Elections

While such resolutions have since become more frequent — Case’s being the most recent — they don’t have much effect on voters, according to Jim King, a professor in political science at the University of Wyoming. 

“It might be part of the ‘drip, drip, drip’ that erodes candidate support, but in itself, the censure is not going to carry much weight,” King said.  

It certainly doesn’t look good for a candidate, he said, but voters may not take much of a cue from party leadership. Most voters will have already formed an opinion for or against the target of a censure by the time a political party takes action, according to King. 

In the case of Cheney, King said her many censures are indicative of the GOP’s move away from President Ronald Reagan’s gospel against speaking ill of other Republicans.

“I think this is just one more part of that shift in the way the Republican Party is operating internally,” he said. 

Whether those censures reflect the minds of most voters will come to light in August, when Cheney faces a Trump-backed challenger and others in the 2022 primary election.

Monday night

“This censure is not a tactic. It’s not bullying,” Steve Lynn, a precinct committeeman in Pavillion, said during Monday’s Fremont County Central Committee meeting. 

“There is room in our tent,” Lynn said, but the party could not be “everything to everyone.” 

While not a constituent of Case’s, Lynn brought the censure because he said it was his “duty to call to account” Case’s actions, like supporting Medicaid expansion

The program is government overreach, according to Lynn, and therefore unconstitutional. Case rebutted that idea and stood by his stance. He also pointed to a poll from October of last year that found almost two-thirds of Wyoming residents support Medicaid expansion. When broken down by party, 58% of Republicans were in support as were 98% of Democrats and 64% of independents.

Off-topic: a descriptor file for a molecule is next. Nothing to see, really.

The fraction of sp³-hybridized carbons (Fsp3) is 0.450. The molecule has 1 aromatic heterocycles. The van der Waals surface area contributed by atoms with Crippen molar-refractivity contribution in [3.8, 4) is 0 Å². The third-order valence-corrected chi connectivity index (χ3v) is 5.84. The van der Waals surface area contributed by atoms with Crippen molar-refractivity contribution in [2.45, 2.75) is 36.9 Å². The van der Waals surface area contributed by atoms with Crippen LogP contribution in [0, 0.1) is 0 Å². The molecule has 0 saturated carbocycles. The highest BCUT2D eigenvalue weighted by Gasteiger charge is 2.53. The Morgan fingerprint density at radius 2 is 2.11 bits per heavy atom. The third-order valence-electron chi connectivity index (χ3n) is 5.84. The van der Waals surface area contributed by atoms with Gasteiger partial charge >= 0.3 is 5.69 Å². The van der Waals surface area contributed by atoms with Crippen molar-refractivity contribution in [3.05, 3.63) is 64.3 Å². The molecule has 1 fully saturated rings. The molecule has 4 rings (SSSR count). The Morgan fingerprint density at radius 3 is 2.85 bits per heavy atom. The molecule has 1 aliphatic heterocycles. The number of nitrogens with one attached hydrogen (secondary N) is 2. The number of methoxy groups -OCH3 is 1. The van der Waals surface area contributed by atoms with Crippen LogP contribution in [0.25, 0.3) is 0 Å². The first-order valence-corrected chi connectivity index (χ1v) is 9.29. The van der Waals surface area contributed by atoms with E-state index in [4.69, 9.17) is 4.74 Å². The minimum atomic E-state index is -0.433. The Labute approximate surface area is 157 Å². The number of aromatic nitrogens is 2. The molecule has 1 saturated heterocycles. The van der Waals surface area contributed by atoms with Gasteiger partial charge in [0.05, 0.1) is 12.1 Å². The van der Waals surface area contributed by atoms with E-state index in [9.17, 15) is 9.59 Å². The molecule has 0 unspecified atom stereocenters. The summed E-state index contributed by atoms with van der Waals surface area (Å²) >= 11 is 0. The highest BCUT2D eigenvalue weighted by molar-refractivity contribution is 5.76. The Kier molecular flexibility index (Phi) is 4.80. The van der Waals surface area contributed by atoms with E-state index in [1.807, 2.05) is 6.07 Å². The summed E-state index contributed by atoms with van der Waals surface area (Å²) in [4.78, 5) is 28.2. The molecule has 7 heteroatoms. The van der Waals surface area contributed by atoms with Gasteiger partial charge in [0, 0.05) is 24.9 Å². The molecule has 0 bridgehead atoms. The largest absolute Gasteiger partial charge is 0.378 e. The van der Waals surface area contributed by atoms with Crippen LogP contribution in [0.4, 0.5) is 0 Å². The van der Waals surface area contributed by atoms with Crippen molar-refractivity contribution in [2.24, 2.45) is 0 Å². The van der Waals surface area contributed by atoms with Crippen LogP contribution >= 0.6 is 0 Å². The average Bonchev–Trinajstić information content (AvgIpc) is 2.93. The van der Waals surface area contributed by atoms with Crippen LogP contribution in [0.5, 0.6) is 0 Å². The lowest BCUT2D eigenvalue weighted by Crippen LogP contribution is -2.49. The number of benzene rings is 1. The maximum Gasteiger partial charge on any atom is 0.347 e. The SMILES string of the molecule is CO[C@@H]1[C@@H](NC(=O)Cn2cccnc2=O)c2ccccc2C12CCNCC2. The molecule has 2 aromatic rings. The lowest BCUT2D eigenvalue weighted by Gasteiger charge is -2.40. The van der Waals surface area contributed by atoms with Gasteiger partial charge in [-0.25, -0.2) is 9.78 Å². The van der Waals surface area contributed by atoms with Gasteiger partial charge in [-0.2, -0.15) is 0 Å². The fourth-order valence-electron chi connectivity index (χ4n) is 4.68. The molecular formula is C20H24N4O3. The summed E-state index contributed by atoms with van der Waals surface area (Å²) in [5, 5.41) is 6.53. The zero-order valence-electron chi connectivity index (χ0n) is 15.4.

The censure also took issue with the character reference Case provided during a sentencing hearing for a former county official who was convicted of embezzlement. Everyone is entitled to a defense, Case said in response. 

“This entire country is a wreck on account of the conga line of RINO Republicans that we have in our midst,” John Pennington of Shoshoni said in support of the censure. 

Not everyone who spoke at the meeting echoed Pennington and Lynn. 

“If you’re serious about [this censure], I want to go down with Cale. I would be honored to be censured,” former secretary for the Fremont County GOP Jim Hellyer said. 

“The Wyoming Republican Party has a long-term goal of using punitive measures to lessen the impact of thoughtful, well rounded dissent,” Hellyer wrote in an op-ed in April

Case urged the body to reject the censure, but said no matter what he planned to “keep going because I believe in what I’m doing.” 

“I stand tall, and the people in my district are going to decide whether I need to be thrown out or not,” he said. 

Case is up for re-election this year. He intends to run.


This article was originally published by WyoFile and is republished here with permission. WyoFile is an independent nonprofit news organization focused on Wyoming people, places and policy.